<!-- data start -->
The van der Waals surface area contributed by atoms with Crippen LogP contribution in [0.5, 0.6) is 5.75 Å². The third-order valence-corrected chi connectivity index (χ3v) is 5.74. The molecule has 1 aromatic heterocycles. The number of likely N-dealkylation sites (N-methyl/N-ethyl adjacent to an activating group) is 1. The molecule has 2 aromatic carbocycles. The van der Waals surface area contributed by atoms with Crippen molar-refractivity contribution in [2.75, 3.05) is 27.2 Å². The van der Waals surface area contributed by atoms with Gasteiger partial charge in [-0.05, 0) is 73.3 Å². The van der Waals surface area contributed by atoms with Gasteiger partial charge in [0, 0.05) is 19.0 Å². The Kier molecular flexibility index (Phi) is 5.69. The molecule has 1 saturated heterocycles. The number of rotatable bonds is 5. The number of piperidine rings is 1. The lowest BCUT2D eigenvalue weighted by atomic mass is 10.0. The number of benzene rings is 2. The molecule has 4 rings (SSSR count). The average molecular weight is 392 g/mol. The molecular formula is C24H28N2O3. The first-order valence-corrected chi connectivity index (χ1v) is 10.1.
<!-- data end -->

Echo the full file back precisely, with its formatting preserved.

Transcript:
The van der Waals surface area contributed by atoms with Crippen LogP contribution in [0.5, 0.6) is 5.75 Å². The third-order valence-corrected chi connectivity index (χ3v) is 5.74. The molecule has 1 aromatic heterocycles. The number of likely N-dealkylation sites (N-methyl/N-ethyl adjacent to an activating group) is 1. The molecule has 2 aromatic carbocycles. The van der Waals surface area contributed by atoms with Crippen molar-refractivity contribution in [2.75, 3.05) is 27.2 Å². The van der Waals surface area contributed by atoms with Gasteiger partial charge in [-0.05, 0) is 73.3 Å². The van der Waals surface area contributed by atoms with Gasteiger partial charge in [0, 0.05) is 19.0 Å². The Kier molecular flexibility index (Phi) is 5.69. The molecule has 1 saturated heterocycles. The number of rotatable bonds is 5. The number of piperidine rings is 1. The lowest BCUT2D eigenvalue weighted by atomic mass is 10.0. The number of benzene rings is 2. The molecule has 4 rings (SSSR count). The average molecular weight is 392 g/mol. The molecular formula is C24H28N2O3. The first-order valence-corrected chi connectivity index (χ1v) is 10.1.